Non-Oncologic Vascular Procedures

Non-Oncologic Vascular Procedures

Intrahepatic Portosystemic Shunts

Arteriovenous fistula/malformation

Intravascular Foreign Body Removal

Epistaxis (bleeding from the nostril)


Intrahepatic Portosystemic Shunts (IHPSS)

A portosystemic shunt is an abnormal connection between major blood vessels in the abdomen. This abnormal connection results in blood bypassing the liver and prevents the liver from performing blood filtering. Signs that may be noted in dogs and cats with portosystemic shunts include, but are not limited to, small body size, low energy level, mental dullness and seizures.

A minimally-invasive procedure has been developed in which coils are placed in the portosystemic shunt to allow the shunt to close down progressively over time. The coils are held in place by the use of a metal or metal-alloy stent. The entire procedure is performed through a small puncture in a blood vessel in the neck region. The goal of the procedure is to help the liver be able to perform normal functions more effectively as more blood travels through the liver. 

AVM Embolization

Arteriovenous fistula / malformation

An arteriovenous fistula/malformation otherwise known as an AVF or AVM is an abnormal connection (or several) between an artery and a vein. This usually develops during pregnancy, however, trauma and surgery can also lead to the development of an AVF or AVM. Depending on the location of the AVF/AVM, your pet may experience an accumulation of fluid or a swelling. These fluid accumulations can cause discomfort or excessive pressure on surrounding tissue.

Some AVF/AVM can be eliminated by the placement of glue or other agents in the blood vessel to close down the communication. This procedure is not possible in all cases, but when it can be performed, dramatic improvement may occur.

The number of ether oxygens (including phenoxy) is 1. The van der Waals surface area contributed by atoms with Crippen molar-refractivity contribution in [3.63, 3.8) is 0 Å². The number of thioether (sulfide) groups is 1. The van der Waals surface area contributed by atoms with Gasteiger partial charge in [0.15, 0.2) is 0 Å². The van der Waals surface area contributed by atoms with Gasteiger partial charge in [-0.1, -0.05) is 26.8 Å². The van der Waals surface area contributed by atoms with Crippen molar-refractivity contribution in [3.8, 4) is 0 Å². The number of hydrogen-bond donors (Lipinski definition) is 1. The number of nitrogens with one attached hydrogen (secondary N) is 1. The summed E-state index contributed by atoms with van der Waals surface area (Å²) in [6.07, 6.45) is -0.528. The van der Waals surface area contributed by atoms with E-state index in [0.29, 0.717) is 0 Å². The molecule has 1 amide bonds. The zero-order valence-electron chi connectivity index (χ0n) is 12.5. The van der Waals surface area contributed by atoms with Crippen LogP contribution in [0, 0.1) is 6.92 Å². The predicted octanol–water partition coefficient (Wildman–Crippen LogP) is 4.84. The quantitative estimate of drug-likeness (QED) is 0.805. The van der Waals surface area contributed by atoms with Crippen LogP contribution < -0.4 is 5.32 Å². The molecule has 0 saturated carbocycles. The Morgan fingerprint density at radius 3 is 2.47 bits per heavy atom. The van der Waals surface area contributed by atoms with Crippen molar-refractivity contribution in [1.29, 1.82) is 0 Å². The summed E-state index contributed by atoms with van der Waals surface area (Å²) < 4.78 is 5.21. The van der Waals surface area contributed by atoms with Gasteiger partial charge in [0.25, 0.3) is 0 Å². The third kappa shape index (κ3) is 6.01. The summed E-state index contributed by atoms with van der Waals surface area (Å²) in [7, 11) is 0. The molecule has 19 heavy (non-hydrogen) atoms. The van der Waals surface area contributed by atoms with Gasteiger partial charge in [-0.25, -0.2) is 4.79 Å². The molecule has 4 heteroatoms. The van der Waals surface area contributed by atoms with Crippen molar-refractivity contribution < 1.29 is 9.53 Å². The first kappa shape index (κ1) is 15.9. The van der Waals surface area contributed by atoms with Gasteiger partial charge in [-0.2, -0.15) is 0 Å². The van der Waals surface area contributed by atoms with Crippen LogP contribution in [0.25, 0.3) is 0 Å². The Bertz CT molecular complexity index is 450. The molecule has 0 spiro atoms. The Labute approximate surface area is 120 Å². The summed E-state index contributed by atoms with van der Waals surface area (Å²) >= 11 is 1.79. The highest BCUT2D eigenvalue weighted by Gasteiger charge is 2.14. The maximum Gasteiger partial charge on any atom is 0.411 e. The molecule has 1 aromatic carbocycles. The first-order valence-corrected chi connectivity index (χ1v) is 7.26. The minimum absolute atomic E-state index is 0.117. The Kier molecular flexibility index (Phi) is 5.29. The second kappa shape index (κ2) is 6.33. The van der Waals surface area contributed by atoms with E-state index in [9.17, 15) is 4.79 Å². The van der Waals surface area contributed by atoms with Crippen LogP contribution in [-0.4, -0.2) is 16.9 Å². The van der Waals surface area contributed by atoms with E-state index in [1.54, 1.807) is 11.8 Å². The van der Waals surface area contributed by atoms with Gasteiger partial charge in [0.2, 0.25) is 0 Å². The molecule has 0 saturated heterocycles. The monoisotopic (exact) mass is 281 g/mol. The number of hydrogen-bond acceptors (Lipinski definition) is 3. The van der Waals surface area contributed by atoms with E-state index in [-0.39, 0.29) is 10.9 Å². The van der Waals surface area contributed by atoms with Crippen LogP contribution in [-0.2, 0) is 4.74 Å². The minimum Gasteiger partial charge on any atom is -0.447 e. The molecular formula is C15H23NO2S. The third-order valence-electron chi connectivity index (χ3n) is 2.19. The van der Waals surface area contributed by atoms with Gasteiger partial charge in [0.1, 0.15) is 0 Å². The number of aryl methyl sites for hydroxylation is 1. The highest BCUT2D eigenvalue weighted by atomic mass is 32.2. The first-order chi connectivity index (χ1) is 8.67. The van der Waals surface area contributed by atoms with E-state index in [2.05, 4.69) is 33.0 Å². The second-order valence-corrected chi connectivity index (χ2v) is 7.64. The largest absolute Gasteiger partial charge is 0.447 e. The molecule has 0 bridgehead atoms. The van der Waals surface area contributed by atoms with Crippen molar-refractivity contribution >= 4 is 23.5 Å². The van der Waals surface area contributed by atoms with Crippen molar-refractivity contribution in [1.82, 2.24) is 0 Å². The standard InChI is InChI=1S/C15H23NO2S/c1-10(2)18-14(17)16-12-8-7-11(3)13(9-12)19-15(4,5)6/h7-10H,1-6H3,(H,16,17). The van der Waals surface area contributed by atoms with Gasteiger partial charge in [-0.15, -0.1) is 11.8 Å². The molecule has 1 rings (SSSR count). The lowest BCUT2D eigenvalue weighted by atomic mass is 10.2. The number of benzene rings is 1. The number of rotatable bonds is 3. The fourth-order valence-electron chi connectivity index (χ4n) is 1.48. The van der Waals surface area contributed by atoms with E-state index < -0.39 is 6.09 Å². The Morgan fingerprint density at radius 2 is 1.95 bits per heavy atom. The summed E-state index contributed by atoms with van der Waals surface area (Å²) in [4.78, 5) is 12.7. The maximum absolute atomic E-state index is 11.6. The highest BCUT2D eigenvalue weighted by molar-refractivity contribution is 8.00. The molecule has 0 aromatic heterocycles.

Intravascular Foreign Body RemovalIntravascular Foreign Body Removal

Intravenous (IV) catheters are commonly placed in dogs and cats for both elective and non-elective procedures. If an IV catheter is accidentally cut during removal, part of the catheter (“foreign body”) may launch into the patient’s circulatory system. No studies have been performed that document long-term side effects in these patients, however, severe complications have been documented in humans. 

Prior to the implementation of IR techniques in veterinary patients, surgery was the only treatment option for removal of these intravascular foreign bodies. With the use of fluoroscopy and a snare that can be manipulated through the circulatory system, these foreign bodies can often be removed through a small incision.  

Nasal Embolization

Epistaxis (bleeding from the nostril)

Nose bleeds (epistaxis) can develop from nasal trauma, cancer and inflammation, but on occasion, a nose bleed may develop from unknown causes (“idiopathic epistaxis”). The bleeding that occurs in these cases may be excessive, and can lead to life-threatening blood loss. In some of these cases, an agent can be injected through a catheter into the bleeding vessel to cause the vessel to occlude, thus preventing further bleeding. This procedure is performed through a very small incision, and post-procedure pain is very minimal.